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2021 Canucks Top 25 Under 25: #9 Aidan McDonough

With a barrage of prospect graduations, the 21-year-old has quickly become one of the Canucks’ top prospects.

2020 Beanpot Tournament - Championship
Aidan McDonough #25 of the Northeastern Huskies celebrates after scoring a goal during the second period of the 2020 Beanpot Tournament Championship game between the Northeastern Huskies and the Boston University Terriers at TD Garden on February 10, 2020 in Boston, Massachusetts.
Photo by Maddie Meyer/Getty Images

Welcome to the 2021 Edition of the Vancouver Canucks Top 25 Under 25 Rankings. The list includes all players born after January 1st, 1997. Seven staff writers (Beggsy, Westy, Kent Basky, CanucksAbbyFan2, Markus Meyer, Noah Strang, Harsunder Singh H) and two outside writers (Daniel Gee & Cam Robinson) cast votes for the project.

There’s a good chance that Aidan McDonough may end up becoming the best late-round draft steal of the Jim Benning era.

In the last three rounds of the draft, the Canucks have had two players (Gustav Forsling in 2014 and Adam Gaudette in 2015) go on to play NHL games.

McDonough has a chance to be better than both of those players, although he still has some work to do. He does have the chance to follow in Gaudette’s footsteps this season by challenging for the Hobey Baker Award.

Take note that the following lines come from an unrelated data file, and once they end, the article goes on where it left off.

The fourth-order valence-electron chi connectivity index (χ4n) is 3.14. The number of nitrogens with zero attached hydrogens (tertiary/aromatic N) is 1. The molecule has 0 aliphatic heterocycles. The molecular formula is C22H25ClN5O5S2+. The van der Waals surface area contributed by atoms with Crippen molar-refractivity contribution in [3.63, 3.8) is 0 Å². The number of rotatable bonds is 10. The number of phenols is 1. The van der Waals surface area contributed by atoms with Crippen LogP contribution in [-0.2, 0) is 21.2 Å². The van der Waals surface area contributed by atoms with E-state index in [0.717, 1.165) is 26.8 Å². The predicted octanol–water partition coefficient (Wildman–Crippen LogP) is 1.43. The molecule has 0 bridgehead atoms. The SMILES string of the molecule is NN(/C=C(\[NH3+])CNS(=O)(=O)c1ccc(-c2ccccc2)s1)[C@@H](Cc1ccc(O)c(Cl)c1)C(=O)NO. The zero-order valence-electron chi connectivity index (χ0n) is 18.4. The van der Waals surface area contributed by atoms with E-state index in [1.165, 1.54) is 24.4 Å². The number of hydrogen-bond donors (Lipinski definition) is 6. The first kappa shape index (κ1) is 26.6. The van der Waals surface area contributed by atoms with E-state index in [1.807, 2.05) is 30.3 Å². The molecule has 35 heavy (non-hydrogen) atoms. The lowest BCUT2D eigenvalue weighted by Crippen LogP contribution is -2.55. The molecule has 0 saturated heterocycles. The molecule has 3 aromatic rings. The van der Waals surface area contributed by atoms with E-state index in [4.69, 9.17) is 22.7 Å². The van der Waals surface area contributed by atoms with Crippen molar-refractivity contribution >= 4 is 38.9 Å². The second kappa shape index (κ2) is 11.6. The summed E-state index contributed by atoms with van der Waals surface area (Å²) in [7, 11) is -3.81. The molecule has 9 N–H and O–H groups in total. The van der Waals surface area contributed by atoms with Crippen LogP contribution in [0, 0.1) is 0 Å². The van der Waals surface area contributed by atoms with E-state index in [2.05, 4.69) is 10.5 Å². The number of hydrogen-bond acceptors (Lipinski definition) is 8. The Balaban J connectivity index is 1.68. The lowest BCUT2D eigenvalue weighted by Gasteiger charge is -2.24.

The junior at Northeastern has steadily been on the rise ever since being selected in the seventh round by the Canucks. Judd Brackett’s name was reportedly all over the selection, and the “Legend of Judd” only grows as McDonough continues to round out into a legitimate prospect.

Since being drafted from the USHL two years ago, McDonough has posted 21 goals and 47 points in 51 NCAA games — fantastic numbers from a rookie/sophomore player at that level.

It’s long been known that the strength of McDonough’s game is his shot. Now, there are a bevy of former standout prospect who could shoot — and not much else — which is why McDonough worked hard this offseason to improve his skating.

According to this interview with Chris Faber of CanucksArmy, McDonough worked with a power skating specialist this offseason.

“I don’t know how much my stride itself changed but I’m sitting a little bit lower than I used to, that’s one of the changes,” McDonough told Faber. “I lost 10 pounds as well, that added a little more pep in my step. Ultimately I was just trying to move my feet, I think my skating did get better. I still think it’s a long and slow process but it got better. It showed when I got away on a partial breakaway.”

What’s Next for McDonough?

The third-year NCAA forward has been named an assistant captain at Northeastern for this upcoming season. Aside from winning the Hobey Baker (no pressure, kid), McDonough will aim to continue rounding out his game.

That was a focus of his according to this recent article from The Province.

I think towards the second half of the season, I started moving my feet a lot more, and I made more of an impact,” McDonough told The Province. “With more of an impact comes points and goals and assists, which ultimately are not what I’m setting out to do every game, I’m just setting out to have an impact and compete.”

If he can be a consistent force in the NCAA, then look for him to sign with the Canucks at the end of next season.